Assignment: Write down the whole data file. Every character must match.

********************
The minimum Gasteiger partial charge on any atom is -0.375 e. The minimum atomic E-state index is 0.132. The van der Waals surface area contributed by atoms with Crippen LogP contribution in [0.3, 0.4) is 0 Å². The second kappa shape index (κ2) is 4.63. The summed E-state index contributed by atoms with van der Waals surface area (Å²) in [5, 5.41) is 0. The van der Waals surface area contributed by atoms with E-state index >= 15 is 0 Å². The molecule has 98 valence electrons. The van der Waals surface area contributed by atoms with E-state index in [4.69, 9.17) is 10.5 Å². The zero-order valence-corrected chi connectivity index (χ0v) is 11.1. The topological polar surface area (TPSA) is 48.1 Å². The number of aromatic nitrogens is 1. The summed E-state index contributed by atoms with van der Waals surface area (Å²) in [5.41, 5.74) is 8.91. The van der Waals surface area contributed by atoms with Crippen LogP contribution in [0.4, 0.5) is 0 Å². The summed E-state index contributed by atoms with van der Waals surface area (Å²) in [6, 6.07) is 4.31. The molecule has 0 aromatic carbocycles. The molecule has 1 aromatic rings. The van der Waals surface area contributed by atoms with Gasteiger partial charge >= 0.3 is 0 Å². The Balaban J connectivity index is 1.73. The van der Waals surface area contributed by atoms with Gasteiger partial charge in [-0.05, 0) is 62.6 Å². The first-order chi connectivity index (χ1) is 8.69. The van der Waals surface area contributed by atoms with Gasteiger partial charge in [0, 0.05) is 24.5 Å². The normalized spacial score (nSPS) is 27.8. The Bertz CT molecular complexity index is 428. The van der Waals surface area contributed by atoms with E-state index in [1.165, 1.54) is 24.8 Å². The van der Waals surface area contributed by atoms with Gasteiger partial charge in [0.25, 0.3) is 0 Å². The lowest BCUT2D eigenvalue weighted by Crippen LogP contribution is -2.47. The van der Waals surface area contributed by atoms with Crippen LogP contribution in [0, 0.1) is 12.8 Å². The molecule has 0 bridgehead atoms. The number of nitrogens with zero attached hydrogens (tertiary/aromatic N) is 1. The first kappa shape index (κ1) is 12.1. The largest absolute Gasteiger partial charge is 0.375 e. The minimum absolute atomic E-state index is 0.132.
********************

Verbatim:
The minimum Gasteiger partial charge on any atom is -0.375 e. The minimum atomic E-state index is 0.132. The van der Waals surface area contributed by atoms with Crippen LogP contribution in [0.3, 0.4) is 0 Å². The second kappa shape index (κ2) is 4.63. The summed E-state index contributed by atoms with van der Waals surface area (Å²) in [5, 5.41) is 0. The van der Waals surface area contributed by atoms with E-state index >= 15 is 0 Å². The molecule has 98 valence electrons. The van der Waals surface area contributed by atoms with E-state index in [4.69, 9.17) is 10.5 Å². The zero-order valence-corrected chi connectivity index (χ0v) is 11.1. The topological polar surface area (TPSA) is 48.1 Å². The number of aromatic nitrogens is 1. The summed E-state index contributed by atoms with van der Waals surface area (Å²) in [5.41, 5.74) is 8.91. The van der Waals surface area contributed by atoms with Crippen LogP contribution in [0.4, 0.5) is 0 Å². The summed E-state index contributed by atoms with van der Waals surface area (Å²) in [6, 6.07) is 4.31. The molecule has 0 aromatic carbocycles. The molecule has 1 aromatic rings. The van der Waals surface area contributed by atoms with Gasteiger partial charge >= 0.3 is 0 Å². The Balaban J connectivity index is 1.73. The van der Waals surface area contributed by atoms with Gasteiger partial charge in [-0.05, 0) is 62.6 Å². The first-order chi connectivity index (χ1) is 8.69. The van der Waals surface area contributed by atoms with Gasteiger partial charge in [0, 0.05) is 24.5 Å². The normalized spacial score (nSPS) is 27.8. The Bertz CT molecular complexity index is 428. The van der Waals surface area contributed by atoms with E-state index in [1.165, 1.54) is 24.8 Å². The van der Waals surface area contributed by atoms with Gasteiger partial charge in [0.25, 0.3) is 0 Å². The lowest BCUT2D eigenvalue weighted by Crippen LogP contribution is -2.47. The van der Waals surface area contributed by atoms with Crippen LogP contribution in [0, 0.1) is 12.8 Å². The molecule has 0 bridgehead atoms. The number of nitrogens with zero attached hydrogens (tertiary/aromatic N) is 1. The first kappa shape index (κ1) is 12.1. The largest absolute Gasteiger partial charge is 0.375 e. The minimum absolute atomic E-state index is 0.132.